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Tony Reagins’ Rise As MLB Diversity & Development Cultivator Continues With Promotion

The former MLB General Manager was promoted to Chief Baseball Development Officer. 

Tony Reagins has been breaking barriers, infusing culture, innovating and laying foundations in spaces that lack diversity ever since he served as the fifth African-American general manager in MLB history. During his time leading the Los Angeles Angels front office (2008-2011)Reagins won two American League West titles and appeared in the 2009 American League Championship Series. 

Angels General Manager Tony Reagins not ready to concede 2010 ...

Reagins amassed a record of 363-285 (.560), averaging nearly 91 wins per season and overseeing LA’s first 100-win season in franchise history in ’08, which resulted in Reagins being named the Rube Foster American League Executive of the Year.

A few years later, Reagins was tabbed to spearhead baseball’s diversity explosion and on Thursday, Major League Baseball announced the promotion of Reagins to Chief Baseball Development Officer. 

Reagins continues to oversee the booming growth of youth and amateur levels of baseball and softball, both domestically and internationally, as well as the streamlining of amateur scouting around the world and operations of the Arizona Fall League. 

“This job is about changing a generation and creating opportunities for those who may not have the resources or opportunity to do something they want to do,” Reagins tells the Shadow League. “If through what I’m doing, I can create those opportunities and avenues for them to have success and then pay it forward, that’s when you’re talking about legacy …changing a generation.

I get excited every day about being able to do that no matter where I am in the country or in the world. If we have the opportunity to change lives in a positive way then those are the wins.”

It’s In The Numbers

When Manfred took over for his mentor Bud Selig, he went full throttle with the plan to bring Blacks back to the game, drastically expanding MLB’s diversity team, its goals and the funding needed to meet those goals.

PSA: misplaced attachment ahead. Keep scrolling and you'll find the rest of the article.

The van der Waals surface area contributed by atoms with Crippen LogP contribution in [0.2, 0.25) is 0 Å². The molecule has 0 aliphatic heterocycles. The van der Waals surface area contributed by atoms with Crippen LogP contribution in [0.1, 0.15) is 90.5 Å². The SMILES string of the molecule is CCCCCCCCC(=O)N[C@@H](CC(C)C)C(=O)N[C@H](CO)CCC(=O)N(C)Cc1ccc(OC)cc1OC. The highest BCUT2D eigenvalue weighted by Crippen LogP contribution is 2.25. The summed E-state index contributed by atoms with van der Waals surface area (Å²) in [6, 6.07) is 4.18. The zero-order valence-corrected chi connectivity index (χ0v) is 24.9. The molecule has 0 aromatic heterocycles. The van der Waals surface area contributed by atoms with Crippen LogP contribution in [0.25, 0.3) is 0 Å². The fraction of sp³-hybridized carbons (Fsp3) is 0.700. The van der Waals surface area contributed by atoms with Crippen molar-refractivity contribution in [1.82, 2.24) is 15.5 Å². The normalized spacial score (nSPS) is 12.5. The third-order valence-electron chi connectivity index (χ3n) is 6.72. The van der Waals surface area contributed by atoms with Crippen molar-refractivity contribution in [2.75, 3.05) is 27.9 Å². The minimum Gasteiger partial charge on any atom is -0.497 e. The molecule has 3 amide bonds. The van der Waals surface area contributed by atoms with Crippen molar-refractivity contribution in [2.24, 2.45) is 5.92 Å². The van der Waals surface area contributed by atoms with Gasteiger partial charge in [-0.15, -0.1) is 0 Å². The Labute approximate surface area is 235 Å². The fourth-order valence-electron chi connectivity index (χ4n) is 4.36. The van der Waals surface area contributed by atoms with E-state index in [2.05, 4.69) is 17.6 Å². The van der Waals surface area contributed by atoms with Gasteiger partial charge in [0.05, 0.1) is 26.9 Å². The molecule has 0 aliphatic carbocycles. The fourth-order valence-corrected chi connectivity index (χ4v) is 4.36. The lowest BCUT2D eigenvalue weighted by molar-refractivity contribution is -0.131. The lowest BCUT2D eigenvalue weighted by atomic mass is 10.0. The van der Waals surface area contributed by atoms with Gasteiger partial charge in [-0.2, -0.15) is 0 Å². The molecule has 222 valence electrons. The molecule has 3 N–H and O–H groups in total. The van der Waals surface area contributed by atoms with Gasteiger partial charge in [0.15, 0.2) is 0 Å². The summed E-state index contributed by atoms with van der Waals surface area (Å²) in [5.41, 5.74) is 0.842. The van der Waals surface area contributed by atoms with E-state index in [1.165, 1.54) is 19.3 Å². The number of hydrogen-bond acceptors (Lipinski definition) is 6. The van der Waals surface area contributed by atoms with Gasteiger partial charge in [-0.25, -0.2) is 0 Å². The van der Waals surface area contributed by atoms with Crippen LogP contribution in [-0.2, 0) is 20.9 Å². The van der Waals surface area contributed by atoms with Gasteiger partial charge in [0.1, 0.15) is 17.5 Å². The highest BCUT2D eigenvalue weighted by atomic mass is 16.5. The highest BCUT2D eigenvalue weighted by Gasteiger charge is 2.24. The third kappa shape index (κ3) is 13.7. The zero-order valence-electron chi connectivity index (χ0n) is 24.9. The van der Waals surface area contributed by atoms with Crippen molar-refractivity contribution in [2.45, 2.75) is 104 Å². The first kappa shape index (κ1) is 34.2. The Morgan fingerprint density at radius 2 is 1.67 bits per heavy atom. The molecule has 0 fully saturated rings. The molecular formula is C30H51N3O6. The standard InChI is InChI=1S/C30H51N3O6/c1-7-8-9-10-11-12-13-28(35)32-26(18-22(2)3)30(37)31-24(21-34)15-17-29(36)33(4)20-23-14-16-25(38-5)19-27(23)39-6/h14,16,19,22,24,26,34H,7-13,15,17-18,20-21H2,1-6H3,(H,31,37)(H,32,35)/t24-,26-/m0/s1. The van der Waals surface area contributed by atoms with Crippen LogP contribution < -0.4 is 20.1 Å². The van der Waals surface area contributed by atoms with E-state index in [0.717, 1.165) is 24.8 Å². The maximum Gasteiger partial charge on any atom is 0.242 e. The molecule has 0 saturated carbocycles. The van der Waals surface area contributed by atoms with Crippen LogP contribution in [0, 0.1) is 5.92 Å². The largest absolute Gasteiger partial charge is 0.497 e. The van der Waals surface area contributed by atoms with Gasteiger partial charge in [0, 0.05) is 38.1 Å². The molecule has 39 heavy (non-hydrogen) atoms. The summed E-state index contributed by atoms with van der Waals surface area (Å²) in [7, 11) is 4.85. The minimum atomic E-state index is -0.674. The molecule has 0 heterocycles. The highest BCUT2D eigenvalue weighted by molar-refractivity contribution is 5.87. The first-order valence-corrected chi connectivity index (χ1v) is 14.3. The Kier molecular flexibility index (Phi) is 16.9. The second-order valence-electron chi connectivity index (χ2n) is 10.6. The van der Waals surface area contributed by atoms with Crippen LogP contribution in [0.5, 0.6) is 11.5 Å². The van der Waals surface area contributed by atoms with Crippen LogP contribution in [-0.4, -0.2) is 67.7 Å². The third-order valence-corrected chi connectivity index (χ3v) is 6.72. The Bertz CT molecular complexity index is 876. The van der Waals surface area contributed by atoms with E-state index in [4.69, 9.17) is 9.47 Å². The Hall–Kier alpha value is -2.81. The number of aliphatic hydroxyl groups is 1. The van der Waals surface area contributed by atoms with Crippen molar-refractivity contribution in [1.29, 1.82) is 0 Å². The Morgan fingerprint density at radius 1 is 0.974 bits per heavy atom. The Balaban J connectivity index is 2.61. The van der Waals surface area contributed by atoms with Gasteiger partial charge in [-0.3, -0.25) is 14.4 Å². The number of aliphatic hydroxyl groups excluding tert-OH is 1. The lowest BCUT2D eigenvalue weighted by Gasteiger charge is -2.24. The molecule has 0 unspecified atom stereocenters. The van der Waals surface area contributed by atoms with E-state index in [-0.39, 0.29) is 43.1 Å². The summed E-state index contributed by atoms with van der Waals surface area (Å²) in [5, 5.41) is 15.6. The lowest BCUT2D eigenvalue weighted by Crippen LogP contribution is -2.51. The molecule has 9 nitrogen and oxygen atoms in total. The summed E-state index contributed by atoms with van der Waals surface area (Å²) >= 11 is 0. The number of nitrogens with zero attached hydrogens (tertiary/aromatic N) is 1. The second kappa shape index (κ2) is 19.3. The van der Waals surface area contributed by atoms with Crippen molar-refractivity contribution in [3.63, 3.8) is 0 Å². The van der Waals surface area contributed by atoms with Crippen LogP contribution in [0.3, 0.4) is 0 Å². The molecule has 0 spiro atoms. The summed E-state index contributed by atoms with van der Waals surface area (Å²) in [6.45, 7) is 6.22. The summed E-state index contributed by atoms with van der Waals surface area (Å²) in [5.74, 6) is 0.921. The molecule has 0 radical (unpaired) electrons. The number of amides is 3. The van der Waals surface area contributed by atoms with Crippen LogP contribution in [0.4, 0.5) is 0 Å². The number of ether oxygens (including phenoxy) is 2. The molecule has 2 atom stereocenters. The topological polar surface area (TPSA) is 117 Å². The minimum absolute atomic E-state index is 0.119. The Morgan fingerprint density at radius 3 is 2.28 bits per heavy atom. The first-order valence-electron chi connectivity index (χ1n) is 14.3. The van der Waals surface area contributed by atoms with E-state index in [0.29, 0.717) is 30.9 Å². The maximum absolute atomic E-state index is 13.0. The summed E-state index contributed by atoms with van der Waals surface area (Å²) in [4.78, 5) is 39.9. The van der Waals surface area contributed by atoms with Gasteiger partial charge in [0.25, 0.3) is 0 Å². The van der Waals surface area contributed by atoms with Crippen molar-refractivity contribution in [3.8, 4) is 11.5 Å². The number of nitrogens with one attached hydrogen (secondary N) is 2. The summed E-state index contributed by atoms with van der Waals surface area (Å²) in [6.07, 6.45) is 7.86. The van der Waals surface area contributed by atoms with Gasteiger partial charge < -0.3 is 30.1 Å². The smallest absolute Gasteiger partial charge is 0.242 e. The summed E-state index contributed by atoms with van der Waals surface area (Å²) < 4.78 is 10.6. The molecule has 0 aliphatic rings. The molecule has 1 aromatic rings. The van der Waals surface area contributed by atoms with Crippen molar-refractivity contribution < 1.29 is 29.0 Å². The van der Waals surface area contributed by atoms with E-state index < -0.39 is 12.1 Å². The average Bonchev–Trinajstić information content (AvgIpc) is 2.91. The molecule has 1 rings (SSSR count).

Manfred’s first power move was appointing Reagins as Senior Vice President of the first-ever Youth Programs department in the Commissioner’s Office in 2015. Reagins was eventually promoted to Executive Vice President of Baseball & Softball Development. Reagins’ success is backed by statistics and with his current promotion, he will now report directly to the MLB Commissioner. 

Since 2015, millions of youth have participated in Baseball and Softball Development events led by Reagins. Some of the more notable youth development programs have produced hundreds of college players and MLB Draft picks. 

“Our entire sport has benefited from the dedication and accomplishments by Tony and his team,” said Commissioner Manfred. “We are grateful to have Tony’s strong leadership in this important area as we look to bring baseball and softball to children and communities throughout the world. Tony’s department, which is composed of a diverse mix of professionals based on experience and personal backgrounds, will continue to play a crucial role for our industry with their invaluable work in the youth and amateur levels of our sports.”

In January 2020, the Sports & Fitness Industry Association (SFIA) announced its Topline Participation Report for 2019 for individual and team sports played in the United States. For the fourth consecutive year, baseball and softball combined to rank as the most participated team sports in the United States in 2019 with 25.1 million participants

Overall, Baseball has grown 20% in participation since 2014, which is the year prior to the launch of ‘PLAY BALL.’  This growth more than doubles the percentage of the second-closest sport (basketball at +8%).  In that same timeframe, baseball has added 2.65 million new participants while casual participation (playing 12 times or less in a given year) has increased by 55%.

Reagins’ department will continue to emphasize and innovate on its U.S.-based model of strengthening participation levels of baseball and softball, both at the grassroots and the development stages. 

Tony Reagins’ Responsibilities As Chief Baseball Development Officer

 

1. Grassroots Participation – Continued growth of the “PLAY BALL” initiative (www.PlayBall.org), which launched in June 2015, includes multilateral partnerships with USA Baseball, USA Softball, the U.S. Conference of Mayors and Little League International, and features youth engagement events held in the United States (all 50 states, Washington D.C. and Puerto Rico) and throughout the world. The initiative also includes widespread offerings to young people, including the in-school Fun At Bat program and the Pitch Hit & Run and Jr. Home Run Derby skills competitions.

2. Diversity-Focused Programs – Reagins has led the proliferation of diversity-focused programs geared toward the development and advancement of baseball and softball student-athletes. These initiatives include amateur development camps with USA Baseball & USA Softball, such as the Hank Aaron Invitational (which is operated jointly with the Major League Baseball Players Association), DREAM Series, Breakthrough Series (which is inclusive of boys baseball, girls baseball, and softball), and the Elite Development Invitational (which is inclusive of girls baseball and softball).